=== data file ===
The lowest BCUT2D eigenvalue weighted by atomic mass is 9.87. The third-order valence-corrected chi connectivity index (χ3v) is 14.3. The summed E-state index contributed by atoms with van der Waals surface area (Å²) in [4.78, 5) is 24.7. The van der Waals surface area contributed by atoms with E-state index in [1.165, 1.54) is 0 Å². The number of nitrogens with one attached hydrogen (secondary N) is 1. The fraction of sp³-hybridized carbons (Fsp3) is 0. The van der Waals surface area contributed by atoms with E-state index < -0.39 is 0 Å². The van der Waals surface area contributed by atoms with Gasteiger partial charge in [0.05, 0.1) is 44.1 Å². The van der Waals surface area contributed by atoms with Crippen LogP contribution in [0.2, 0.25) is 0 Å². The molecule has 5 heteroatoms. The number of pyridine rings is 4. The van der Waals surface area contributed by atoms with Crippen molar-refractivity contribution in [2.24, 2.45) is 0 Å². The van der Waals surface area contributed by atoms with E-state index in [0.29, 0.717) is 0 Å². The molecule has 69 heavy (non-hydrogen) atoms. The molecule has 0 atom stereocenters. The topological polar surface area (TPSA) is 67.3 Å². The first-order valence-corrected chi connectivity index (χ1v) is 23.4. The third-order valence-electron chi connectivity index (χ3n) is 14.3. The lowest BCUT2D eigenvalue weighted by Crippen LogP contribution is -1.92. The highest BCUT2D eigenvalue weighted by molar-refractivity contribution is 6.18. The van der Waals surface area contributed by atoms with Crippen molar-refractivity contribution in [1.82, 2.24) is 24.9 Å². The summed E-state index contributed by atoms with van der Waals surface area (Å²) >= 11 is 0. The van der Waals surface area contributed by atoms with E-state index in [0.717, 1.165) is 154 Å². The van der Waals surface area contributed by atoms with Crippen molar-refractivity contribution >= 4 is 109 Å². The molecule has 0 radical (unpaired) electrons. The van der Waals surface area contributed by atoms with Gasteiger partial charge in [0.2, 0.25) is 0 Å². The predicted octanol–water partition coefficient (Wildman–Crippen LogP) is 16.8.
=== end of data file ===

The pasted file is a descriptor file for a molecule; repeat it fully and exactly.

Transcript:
The lowest BCUT2D eigenvalue weighted by atomic mass is 9.87. The third-order valence-corrected chi connectivity index (χ3v) is 14.3. The summed E-state index contributed by atoms with van der Waals surface area (Å²) in [4.78, 5) is 24.7. The van der Waals surface area contributed by atoms with E-state index in [1.165, 1.54) is 0 Å². The number of nitrogens with one attached hydrogen (secondary N) is 1. The fraction of sp³-hybridized carbons (Fsp3) is 0. The van der Waals surface area contributed by atoms with E-state index < -0.39 is 0 Å². The van der Waals surface area contributed by atoms with Gasteiger partial charge in [0.05, 0.1) is 44.1 Å². The van der Waals surface area contributed by atoms with Crippen LogP contribution in [0.2, 0.25) is 0 Å². The molecule has 5 heteroatoms. The number of pyridine rings is 4. The van der Waals surface area contributed by atoms with Crippen molar-refractivity contribution in [2.24, 2.45) is 0 Å². The van der Waals surface area contributed by atoms with E-state index in [0.29, 0.717) is 0 Å². The molecule has 69 heavy (non-hydrogen) atoms. The molecule has 0 atom stereocenters. The topological polar surface area (TPSA) is 67.3 Å². The first-order valence-corrected chi connectivity index (χ1v) is 23.4. The third-order valence-electron chi connectivity index (χ3n) is 14.3. The lowest BCUT2D eigenvalue weighted by Crippen LogP contribution is -1.92. The highest BCUT2D eigenvalue weighted by molar-refractivity contribution is 6.18. The van der Waals surface area contributed by atoms with Crippen molar-refractivity contribution in [1.82, 2.24) is 24.9 Å². The summed E-state index contributed by atoms with van der Waals surface area (Å²) >= 11 is 0. The van der Waals surface area contributed by atoms with E-state index in [0.717, 1.165) is 154 Å². The van der Waals surface area contributed by atoms with Crippen molar-refractivity contribution >= 4 is 109 Å². The molecule has 0 radical (unpaired) electrons. The van der Waals surface area contributed by atoms with Gasteiger partial charge in [0.2, 0.25) is 0 Å². The predicted octanol–water partition coefficient (Wildman–Crippen LogP) is 16.8.